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Supreme Court justice’s wife agrees to interview with Capitol riots panel

Conservative activist Virginia Thomas, the wife of Supreme Court Justice Clarence Thomas, has agreed to participate in a voluntary interview with the House panel investigating the January 6 2021 insurrection (Patrick Semansky/AP)
Conservative activist Virginia Thomas, the wife of Supreme Court Justice Clarence Thomas, has agreed to participate in a voluntary interview with the House panel investigating the January 6 2021 insurrection (Patrick Semansky/AP)

Conservative activist Virginia Thomas, the wife of Supreme Court Justice Clarence Thomas, has agreed to participate in a voluntary interview with the House panel investigating the January 6 2021 insurrection.

Her lawyer Mark Paoletta said Mrs Thomas is “eager to answer the committee’s questions to clear up any misconceptions about her work relating to the 2020 election”.

The committee has for months sought an interview with Mrs Thomas in an effort to know more about her role in trying to help former president Donald Trump overturn his election defeat. She texted with White House chief of staff Mark Meadows and contacted lawmakers in Arizona and Wisconsin in the weeks after the election.

Mrs Thomas’ willingness to testify comes as the committee is preparing to wrap up its work before the end of the year and is writing a final report laying out its findings about the US Capitol insurrection. The panel announced on Wednesday that it will reconvene for a hearing on September 28, likely the last in a series of hearings that began this summer.

The testimony from Mrs Thomas — known as “Ginni” — was one of the remaining items for the panel as it eyes the completion of its work. The panel has already interviewed more than 1,000 witnesses and shown some of that video testimony in its eight hearings over the summer.

The extent of Mrs Thomas’ involvement ahead of the Capitol attack is unknown.

In the days after The Associated Press and other news organisations called the presidential election for Joe Biden, Mrs Thomas emailed two lawmakers in Arizona to urge them to choose “a clean slate of Electors” and “stand strong in the face of political and media pressure”. The AP obtained the emails earlier this year under the state’s open records law.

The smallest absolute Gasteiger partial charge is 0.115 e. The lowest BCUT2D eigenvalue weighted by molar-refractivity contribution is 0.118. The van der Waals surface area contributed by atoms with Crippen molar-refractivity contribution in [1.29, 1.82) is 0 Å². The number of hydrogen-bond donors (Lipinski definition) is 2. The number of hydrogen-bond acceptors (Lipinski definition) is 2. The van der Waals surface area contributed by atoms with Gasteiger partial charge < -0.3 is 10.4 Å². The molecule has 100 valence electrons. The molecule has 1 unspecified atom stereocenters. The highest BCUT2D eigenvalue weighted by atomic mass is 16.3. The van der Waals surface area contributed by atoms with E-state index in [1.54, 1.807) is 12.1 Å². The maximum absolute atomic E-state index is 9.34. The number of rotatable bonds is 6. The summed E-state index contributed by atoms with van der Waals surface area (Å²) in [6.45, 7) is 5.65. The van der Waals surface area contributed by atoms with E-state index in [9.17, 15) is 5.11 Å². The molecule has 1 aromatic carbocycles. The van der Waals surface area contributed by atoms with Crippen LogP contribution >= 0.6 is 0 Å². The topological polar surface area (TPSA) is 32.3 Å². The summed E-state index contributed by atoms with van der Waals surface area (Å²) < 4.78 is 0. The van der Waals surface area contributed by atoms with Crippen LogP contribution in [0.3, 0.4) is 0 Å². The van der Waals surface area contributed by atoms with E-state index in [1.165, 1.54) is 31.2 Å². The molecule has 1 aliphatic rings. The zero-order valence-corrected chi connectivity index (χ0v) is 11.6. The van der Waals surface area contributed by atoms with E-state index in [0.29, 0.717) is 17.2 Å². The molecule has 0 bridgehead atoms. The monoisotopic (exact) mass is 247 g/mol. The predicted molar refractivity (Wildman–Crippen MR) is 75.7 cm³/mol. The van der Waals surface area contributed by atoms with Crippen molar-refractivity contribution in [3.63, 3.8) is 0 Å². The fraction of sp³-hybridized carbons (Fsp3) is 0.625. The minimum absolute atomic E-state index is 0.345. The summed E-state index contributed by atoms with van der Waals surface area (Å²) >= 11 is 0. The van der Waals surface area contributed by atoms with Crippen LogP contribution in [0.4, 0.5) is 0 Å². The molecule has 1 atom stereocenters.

She has said in interviews that she attended the initial pro-Trump rally the morning of January 6 but left before Mr Trump spoke and the crowds headed for the Capitol.

Mrs Thomas, a supporter of Mr Trump and long active in conservative causes, has repeatedly maintained that her political activities posed no conflict of interest with the work of her husband.

“Like so many married couples, we share many of the same ideals, principles, and aspirations for America. But we have our own separate careers, and our own ideas and opinions too. Clarence doesn’t discuss his work with me, and I don’t involve him in my work,” Thomas told the Washington Free Beacon in an interview published in March.

Justice Thomas was the lone dissenting voice when the Supreme Court ruled in January to allow a congressional committee access to presidential diaries, visitor logs, speech drafts and handwritten notes relating to the events of Jan. 6.

Mrs Thomas has been openly critical of the committee’s work, including signing onto a letter to House Republicans calling for the expulsion of Liz Cheney of Wyoming and Adam Kinzinger of Illinois from the GOP conference for joining the January 6 congressional committee.